A nineteen year-old Knapp enlisted with Company H, 5th Infantry, Iowa Volunteers, in July 1861, and followed General Ulysses Grant down the Mississippi to Vicksburg. After months of battle, he came down with typhoid. Too ill to travel, he and other men were left in an abandoned building without medical attention for three weeks.

Knapp witnessed the surrender of Memphis and survived the Battle of Iuka (MO), where his regiment lost more men in 80 minutes than any other regiment lost in any other engagement of the entire war. He also lived through the battles at Shiloh, Vicksburg and Missionary Ridge.

Military historians said Missionary Ridge was "the war's most notable example of a frontal assault succeeding against entrenched defenders holding high ground." Of the 56,000 Northern soldiers engaged in the battles for Chattanooga (Orchard Knob, Lookout Mountain, and Missionary Ridge) 5,824 were killed, 2,160 wounded and 300 missing, including some taken prisoner by the Confederates. Knapp became one of the prisoners.

He was held first at Andersonville and later transferred to prisons at Charleston, Libby and Belle Island. Eventually he escaped with a group of others. Starved, without even a shirt on his back, and almost blind from sickness, he had to be led as they managed their way back to the Union lines.

After the Civil War, Knapp re-enlisted and served 15 months in the Indian War. In 1870 he married Georgianna Eliza Pearson at Muskegon, Mich. Their marriage would endure for over 53 years.

The Knapps headed west in 1887, resettling in Kelso in Washington State. In the early 1890s they adopted a daughter, named Minnie Mae, their only child. Knapp ran a saw mill, developed a coal mine in Cowlitz County with one of his brothers and was a police judge. He was elected justice of the peace after his mill retirement, and was commandant of three different posts of the Grand Army of the Republic (GAR), where he was in charge of indigent veterans' benefits for years.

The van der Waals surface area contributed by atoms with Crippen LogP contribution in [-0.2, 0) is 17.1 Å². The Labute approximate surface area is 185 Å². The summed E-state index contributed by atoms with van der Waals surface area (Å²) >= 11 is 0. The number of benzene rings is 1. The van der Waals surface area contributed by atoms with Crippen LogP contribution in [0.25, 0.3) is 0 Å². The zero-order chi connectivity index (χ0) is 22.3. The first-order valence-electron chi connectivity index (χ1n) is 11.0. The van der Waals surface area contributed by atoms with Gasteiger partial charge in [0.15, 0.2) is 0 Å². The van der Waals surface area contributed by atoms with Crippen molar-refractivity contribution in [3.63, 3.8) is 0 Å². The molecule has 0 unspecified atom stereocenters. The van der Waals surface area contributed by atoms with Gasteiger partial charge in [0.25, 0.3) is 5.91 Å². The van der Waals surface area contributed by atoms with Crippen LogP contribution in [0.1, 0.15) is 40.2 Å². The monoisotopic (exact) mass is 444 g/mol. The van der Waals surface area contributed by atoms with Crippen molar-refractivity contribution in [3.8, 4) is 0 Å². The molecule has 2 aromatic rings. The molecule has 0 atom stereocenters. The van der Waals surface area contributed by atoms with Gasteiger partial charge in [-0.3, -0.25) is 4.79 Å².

On April 13, 1924, just shy of his 82nd birthday, having survived two wars, Peter Jones Knapp succumbed to the frailties of age and passed away in his wife's arms. Noted the Kelso Kelsonian in its obituary, "Mr. Knapp was the last of thirteen children and is survived by his wife and a daughter, Mrs. May Elliott. Funeral services were conducted from the Kelso Presbyterian church, Wednesday, April 16, with final services at the Portland Crematorium." No mention was made of interment.

What transpired after Knapp's death and the circumstances that led to an extraordinary burial service almost a century later, with full military honors and complete with Civil War re-enactors, historians, press, civilian and military brass and 300 relatives and friends he never met, is another story in itself—several stories as it turns out.

First is the story of a chance encounter with a Confederate sharpshooter during the Vicksburg campaign.

Knapp, patrolling with two other soldiers, spotted the sharpshooter behind a large piece of metal boilerplate and shot him in the eye through the peephole he was peering out of. An extraordinary shot. Thinking it had inflicted a mortal wound, the band moved on with their patrol.

This proved a miscalculation, and the episode with the sharpshooter, one Willis Meadows of the Alabama Volunteer Infantry, was to gain national press attention many years later (1921). It even wound up memorialized by Ripley's Believe it or Not. (See sidebar, right.)

The story about the story might have been a transient sensation, but various papers kept it alive, revisiting it periodically. A Central Point, OR, resident, Henry Kilburn, brought it to the local newspaper editor's attention in 1950. He had in his possession photos of the two protagonists, another of the bullet Meadows had expelled and Knapp's hand-written diary.

Henry Kilburn was the biological brother of the Knapps' adopted daughter. It was Mae Kilburn Knapp who, on a visit to Oregon in 1950, had given her brother the story, the diary and the photographs that he brought to the Central Point editor.

In 2009, Bill Miller, a reporter for the Medford [OR] Mail Tribune, breathed life into the story yet again. He chanced upon the 1950 Central Point article quite by accident while looking through that (by then long-defunct) newspaper's microfilm records in connection with a different story.

After some additional research, Miller and his editors decided the Knapp/Meadows story was worth yet another retelling.

Bullet Didn't Kill; Story Wouldn't Die
(Excerpted from:"'Coughs Up Bullet': The unlikely sequel to a Civil War mystery" by Bill Miller, Medford [OR] Mail Tribune, 2009)